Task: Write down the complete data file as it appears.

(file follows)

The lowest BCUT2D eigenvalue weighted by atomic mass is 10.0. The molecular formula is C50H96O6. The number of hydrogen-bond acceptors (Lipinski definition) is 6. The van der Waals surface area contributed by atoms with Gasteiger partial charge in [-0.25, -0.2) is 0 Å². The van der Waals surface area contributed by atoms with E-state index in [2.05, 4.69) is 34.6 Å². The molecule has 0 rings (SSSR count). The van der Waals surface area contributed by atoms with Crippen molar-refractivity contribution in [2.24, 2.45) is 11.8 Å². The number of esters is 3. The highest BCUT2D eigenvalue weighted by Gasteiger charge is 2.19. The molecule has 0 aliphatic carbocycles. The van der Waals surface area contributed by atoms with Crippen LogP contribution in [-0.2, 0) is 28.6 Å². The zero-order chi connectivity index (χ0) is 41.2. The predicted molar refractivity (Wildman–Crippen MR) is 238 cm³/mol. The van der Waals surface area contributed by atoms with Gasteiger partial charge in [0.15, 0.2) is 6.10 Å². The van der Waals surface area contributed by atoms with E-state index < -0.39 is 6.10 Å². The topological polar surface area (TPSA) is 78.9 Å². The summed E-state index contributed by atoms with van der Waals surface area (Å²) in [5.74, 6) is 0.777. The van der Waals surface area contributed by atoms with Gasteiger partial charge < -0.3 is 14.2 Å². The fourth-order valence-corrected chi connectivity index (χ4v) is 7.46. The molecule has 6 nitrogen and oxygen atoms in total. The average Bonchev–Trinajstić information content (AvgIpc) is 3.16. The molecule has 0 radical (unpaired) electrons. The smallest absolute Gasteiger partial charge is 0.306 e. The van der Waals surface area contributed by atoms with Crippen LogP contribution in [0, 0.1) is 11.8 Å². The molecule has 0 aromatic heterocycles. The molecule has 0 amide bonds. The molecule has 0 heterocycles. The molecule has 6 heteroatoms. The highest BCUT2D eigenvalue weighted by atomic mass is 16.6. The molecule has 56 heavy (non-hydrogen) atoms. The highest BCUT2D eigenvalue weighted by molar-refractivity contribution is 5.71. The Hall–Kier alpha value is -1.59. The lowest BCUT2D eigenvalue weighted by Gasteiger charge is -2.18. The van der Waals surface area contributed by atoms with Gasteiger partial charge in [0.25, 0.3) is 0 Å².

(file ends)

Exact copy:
The lowest BCUT2D eigenvalue weighted by atomic mass is 10.0. The molecular formula is C50H96O6. The number of hydrogen-bond acceptors (Lipinski definition) is 6. The van der Waals surface area contributed by atoms with Gasteiger partial charge in [-0.25, -0.2) is 0 Å². The van der Waals surface area contributed by atoms with E-state index in [2.05, 4.69) is 34.6 Å². The molecule has 0 rings (SSSR count). The van der Waals surface area contributed by atoms with Crippen molar-refractivity contribution in [2.24, 2.45) is 11.8 Å². The number of esters is 3. The highest BCUT2D eigenvalue weighted by Gasteiger charge is 2.19. The molecule has 0 aliphatic carbocycles. The van der Waals surface area contributed by atoms with Crippen LogP contribution in [-0.2, 0) is 28.6 Å². The zero-order chi connectivity index (χ0) is 41.2. The predicted molar refractivity (Wildman–Crippen MR) is 238 cm³/mol. The van der Waals surface area contributed by atoms with Gasteiger partial charge in [0.15, 0.2) is 6.10 Å². The van der Waals surface area contributed by atoms with E-state index < -0.39 is 6.10 Å². The topological polar surface area (TPSA) is 78.9 Å². The summed E-state index contributed by atoms with van der Waals surface area (Å²) in [5.74, 6) is 0.777. The van der Waals surface area contributed by atoms with Gasteiger partial charge < -0.3 is 14.2 Å². The fourth-order valence-corrected chi connectivity index (χ4v) is 7.46. The molecule has 6 nitrogen and oxygen atoms in total. The average Bonchev–Trinajstić information content (AvgIpc) is 3.16. The molecule has 0 radical (unpaired) electrons. The smallest absolute Gasteiger partial charge is 0.306 e. The van der Waals surface area contributed by atoms with Crippen LogP contribution in [0, 0.1) is 11.8 Å². The molecule has 0 aromatic heterocycles. The molecule has 0 amide bonds. The molecule has 0 heterocycles. The molecule has 6 heteroatoms. The highest BCUT2D eigenvalue weighted by atomic mass is 16.6. The molecule has 56 heavy (non-hydrogen) atoms. The highest BCUT2D eigenvalue weighted by molar-refractivity contribution is 5.71. The Hall–Kier alpha value is -1.59. The lowest BCUT2D eigenvalue weighted by Gasteiger charge is -2.18. The van der Waals surface area contributed by atoms with Gasteiger partial charge in [0.25, 0.3) is 0 Å².